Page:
So finally, the ZxR comes out with its ACM and I think "bingo!"  Glad I went for it.

 

First, just like the STX, the ZxR puts out excellent sound for a computer audio solution.  Great detail, a somewhat warm signature, but full--really brought out the best in my D5000s.  ALL my sound library sounds great again--there are no longer those songs that I have to skip just because they sound terrible and lifeless.  I use Coldplay's Princess of China to test clarity and detail because it has many complex and competing melodies and sounds as well as a lead male and female voice.  I was relieved that again each sound was its own and there was no more garbled mess in the middle like there was when I listened to the exact same file with the E10.  I even feel like the previously-garbled mids opened up Rihanna's voice and made it more lively and clear.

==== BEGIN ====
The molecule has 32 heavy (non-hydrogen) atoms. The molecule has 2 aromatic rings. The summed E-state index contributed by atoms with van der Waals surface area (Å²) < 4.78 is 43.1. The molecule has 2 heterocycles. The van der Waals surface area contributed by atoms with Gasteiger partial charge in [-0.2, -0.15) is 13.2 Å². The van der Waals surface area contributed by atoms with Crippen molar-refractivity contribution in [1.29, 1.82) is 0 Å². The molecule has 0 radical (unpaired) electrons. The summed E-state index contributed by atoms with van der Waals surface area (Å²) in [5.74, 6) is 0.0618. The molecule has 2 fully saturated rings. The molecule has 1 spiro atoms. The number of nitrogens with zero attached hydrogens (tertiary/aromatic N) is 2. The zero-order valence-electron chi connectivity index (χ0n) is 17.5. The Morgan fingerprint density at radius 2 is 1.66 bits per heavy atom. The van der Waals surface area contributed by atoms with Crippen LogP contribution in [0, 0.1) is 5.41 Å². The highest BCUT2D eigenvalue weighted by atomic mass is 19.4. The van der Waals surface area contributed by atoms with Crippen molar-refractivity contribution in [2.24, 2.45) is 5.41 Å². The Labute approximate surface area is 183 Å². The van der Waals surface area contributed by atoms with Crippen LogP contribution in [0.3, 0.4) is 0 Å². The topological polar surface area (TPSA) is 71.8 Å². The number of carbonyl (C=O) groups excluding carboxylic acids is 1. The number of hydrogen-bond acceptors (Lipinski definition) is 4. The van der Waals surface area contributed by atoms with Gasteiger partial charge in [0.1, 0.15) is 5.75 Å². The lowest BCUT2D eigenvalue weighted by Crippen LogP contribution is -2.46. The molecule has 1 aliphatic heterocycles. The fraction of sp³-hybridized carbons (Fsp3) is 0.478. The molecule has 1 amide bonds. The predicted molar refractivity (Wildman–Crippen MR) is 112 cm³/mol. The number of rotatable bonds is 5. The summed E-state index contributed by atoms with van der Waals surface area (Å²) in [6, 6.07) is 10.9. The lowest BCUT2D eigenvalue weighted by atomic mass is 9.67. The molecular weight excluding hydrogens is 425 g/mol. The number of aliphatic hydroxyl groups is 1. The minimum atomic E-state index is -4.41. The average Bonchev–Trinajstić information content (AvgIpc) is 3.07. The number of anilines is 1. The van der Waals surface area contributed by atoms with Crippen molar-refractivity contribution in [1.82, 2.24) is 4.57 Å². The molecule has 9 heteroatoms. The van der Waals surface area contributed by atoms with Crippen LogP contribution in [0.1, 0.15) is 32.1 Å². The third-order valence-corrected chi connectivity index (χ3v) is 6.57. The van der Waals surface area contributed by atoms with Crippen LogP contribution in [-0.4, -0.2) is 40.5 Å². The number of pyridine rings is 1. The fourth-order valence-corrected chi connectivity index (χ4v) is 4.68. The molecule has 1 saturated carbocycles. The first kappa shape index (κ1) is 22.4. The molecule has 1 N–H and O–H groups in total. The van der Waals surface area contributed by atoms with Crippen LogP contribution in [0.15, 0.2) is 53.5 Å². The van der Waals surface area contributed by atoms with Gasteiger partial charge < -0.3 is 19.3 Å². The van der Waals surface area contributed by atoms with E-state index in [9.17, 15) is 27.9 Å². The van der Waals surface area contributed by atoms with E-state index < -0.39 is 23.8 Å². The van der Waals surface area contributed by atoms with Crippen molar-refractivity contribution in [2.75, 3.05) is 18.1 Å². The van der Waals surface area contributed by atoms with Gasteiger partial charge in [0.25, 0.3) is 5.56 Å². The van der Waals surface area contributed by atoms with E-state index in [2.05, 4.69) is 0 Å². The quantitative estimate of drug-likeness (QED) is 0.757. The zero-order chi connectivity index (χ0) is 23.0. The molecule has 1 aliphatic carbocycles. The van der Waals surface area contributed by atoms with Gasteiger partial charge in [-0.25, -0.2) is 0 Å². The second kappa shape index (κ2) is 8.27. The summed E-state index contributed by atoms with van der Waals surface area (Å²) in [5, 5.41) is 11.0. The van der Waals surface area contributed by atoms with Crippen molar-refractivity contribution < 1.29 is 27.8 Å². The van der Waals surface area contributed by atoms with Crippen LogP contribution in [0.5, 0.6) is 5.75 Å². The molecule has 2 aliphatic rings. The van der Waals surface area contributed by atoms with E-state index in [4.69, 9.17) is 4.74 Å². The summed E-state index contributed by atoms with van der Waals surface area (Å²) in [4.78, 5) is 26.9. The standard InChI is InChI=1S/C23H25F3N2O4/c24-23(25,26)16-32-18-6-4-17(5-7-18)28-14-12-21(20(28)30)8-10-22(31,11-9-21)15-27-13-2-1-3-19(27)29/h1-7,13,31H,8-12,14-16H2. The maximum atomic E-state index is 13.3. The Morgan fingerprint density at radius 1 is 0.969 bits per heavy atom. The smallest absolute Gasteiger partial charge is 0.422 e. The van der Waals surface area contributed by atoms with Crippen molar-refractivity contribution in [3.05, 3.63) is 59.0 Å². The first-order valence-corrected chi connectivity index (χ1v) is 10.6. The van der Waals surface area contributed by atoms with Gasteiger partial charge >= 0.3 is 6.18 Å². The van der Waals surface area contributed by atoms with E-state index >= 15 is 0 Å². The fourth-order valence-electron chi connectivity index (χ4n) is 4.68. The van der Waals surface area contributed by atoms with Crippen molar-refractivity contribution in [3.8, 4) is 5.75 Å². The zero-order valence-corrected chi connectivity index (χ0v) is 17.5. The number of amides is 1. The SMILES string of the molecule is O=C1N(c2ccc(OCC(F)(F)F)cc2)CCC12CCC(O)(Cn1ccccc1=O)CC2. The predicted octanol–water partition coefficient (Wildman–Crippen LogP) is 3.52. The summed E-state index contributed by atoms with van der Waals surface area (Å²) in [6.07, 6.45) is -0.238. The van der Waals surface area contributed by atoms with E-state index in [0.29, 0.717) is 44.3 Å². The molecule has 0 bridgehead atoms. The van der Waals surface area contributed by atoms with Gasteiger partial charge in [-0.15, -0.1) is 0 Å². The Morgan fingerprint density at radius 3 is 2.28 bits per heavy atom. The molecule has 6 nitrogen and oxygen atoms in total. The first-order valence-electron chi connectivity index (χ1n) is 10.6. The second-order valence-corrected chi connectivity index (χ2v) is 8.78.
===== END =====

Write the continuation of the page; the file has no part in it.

The most interesting thing for me about this all, and that I hope saves others a bit of cash is the compatibility of the STX and ZxR (which has most of the same internals as the STX) with low impedance headphones like the D5000s.  Though there is one catch, I'm happy to say that they work wonderfully together.  Some have said that the (now old) Denon line, with a 25-ohm impedance, were a bad match with high minimum impedance sources; the STX (and presumably the ZxR) do 10-ohms.  Luckily this does not seem to matter for more stable headphones such as the D5000s.

 

Cheaper headphones may exhibit encroaching lower mids or a muddier sound when paired with such a high impedance source but higher quality ones seem absolutely fine.  And in my experience, the D5000s (and also the D2000s) sound much, much better on an STX or ZxR than they do from cheaper but better-paper-matched sources like the E10.  Don't hesitate to get a ZxR if you're using better-quality low-impedance cans.

 

Rock on, ZxR!

Thanks for the heads-up.

post #375 of 2604

Hi, would it be an upgrade for me going from an x-fi fatal1ty titanium either the Z/Zx or ZxR? I primarliy game so I'm wondering if the lack of hardware processing would make things better or worse.

 

Thanks